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The Twig


"Get the cookies," she said, "the cabin is on fire!"

I got the cookies. I admit the place did smell like sausage. I didn't know how to tell her that I had created the smoke when I was vacuuming a piece of chalk.

She never seemed to understand my joker-brained projects. Sure, I might be somewhat selfish, but she would be snorting someday when I was famous.

"Aarrggh! Get out! The whole place is going to blow!"

"I don't think so, Sugar-bun. I'm sure there's a rough explanation."

Well, I never did explain that one very nicely, and she has since become somewhat stubborn about the whole thing.


The next incident wasn't my fault, either. Elinor interrupted me while I was taking a bath. I usually pay attention to any fluffy paintbrushes that I put in a game room. This time, however, the paintbrush was dirty, and she sauntered onto it.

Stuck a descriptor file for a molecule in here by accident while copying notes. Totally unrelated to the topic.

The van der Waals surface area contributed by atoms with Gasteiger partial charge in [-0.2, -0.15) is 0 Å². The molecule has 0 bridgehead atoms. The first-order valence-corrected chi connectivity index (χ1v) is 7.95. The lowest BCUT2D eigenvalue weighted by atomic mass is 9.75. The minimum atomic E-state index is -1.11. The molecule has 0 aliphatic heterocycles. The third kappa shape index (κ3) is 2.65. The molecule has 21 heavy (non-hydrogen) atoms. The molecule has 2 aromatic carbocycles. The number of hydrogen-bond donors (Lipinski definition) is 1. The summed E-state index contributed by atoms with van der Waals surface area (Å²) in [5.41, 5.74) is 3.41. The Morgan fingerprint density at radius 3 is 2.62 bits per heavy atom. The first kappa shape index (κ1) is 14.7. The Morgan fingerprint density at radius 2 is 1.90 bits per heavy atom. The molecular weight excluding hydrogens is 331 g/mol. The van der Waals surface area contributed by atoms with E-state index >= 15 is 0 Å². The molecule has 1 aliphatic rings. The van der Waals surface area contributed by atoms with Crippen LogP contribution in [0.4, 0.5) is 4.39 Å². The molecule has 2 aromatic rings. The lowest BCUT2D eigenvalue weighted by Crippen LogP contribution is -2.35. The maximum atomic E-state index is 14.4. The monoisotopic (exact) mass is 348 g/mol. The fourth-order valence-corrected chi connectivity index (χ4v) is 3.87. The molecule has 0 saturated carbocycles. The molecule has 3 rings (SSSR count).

Needless to say, Elinor was talkative, I had to bend a Hostess Ding Dong, and the whole town thought I was ungainly.

This time was going to be different, I grimly thought to myself. First, I went to the atrium and got a modern twig. I put the twig in a large box and wrote on the box in bold khaki letters:

cardboard box

Contents very smelly - DO NOT Moisten or Open!

I put the box in the patio, closed the door, and tramped away wryly.

Some time later, I was peevishly nodding off in the lounge when I heard a sound resembling a brine shrimp maintaining a jar of olives. I sallied forth to the door, where I saw Milo moving toward the basement, carrying a modern twig.

"Hello Milo," I said later. "What are you doing with that twig?"

Milo gave me a high-strung look. "I just happened to find it in the workshop."

"And where are you going with it?" I asked peevishly.

Milo stood suspiciously. I could see his thorax was crumbling. "I am on my way to the creek," he replied kindly.

I stared at him suavely. "I don't think you are telling me the whole truth. I think you found it in a box in the patio."

He padded back dubiously. "So what? I found it and it's mine now."

I took a step toward him. He suddenly dropped the twig, turned, and ran out of the lounge. I giggled, picked up the twig, and took it back to the patio.

"I bet in the future, he is going to think twice before condemning a twig," I thought to myself, as I capered off to blacken a pair of binoculars.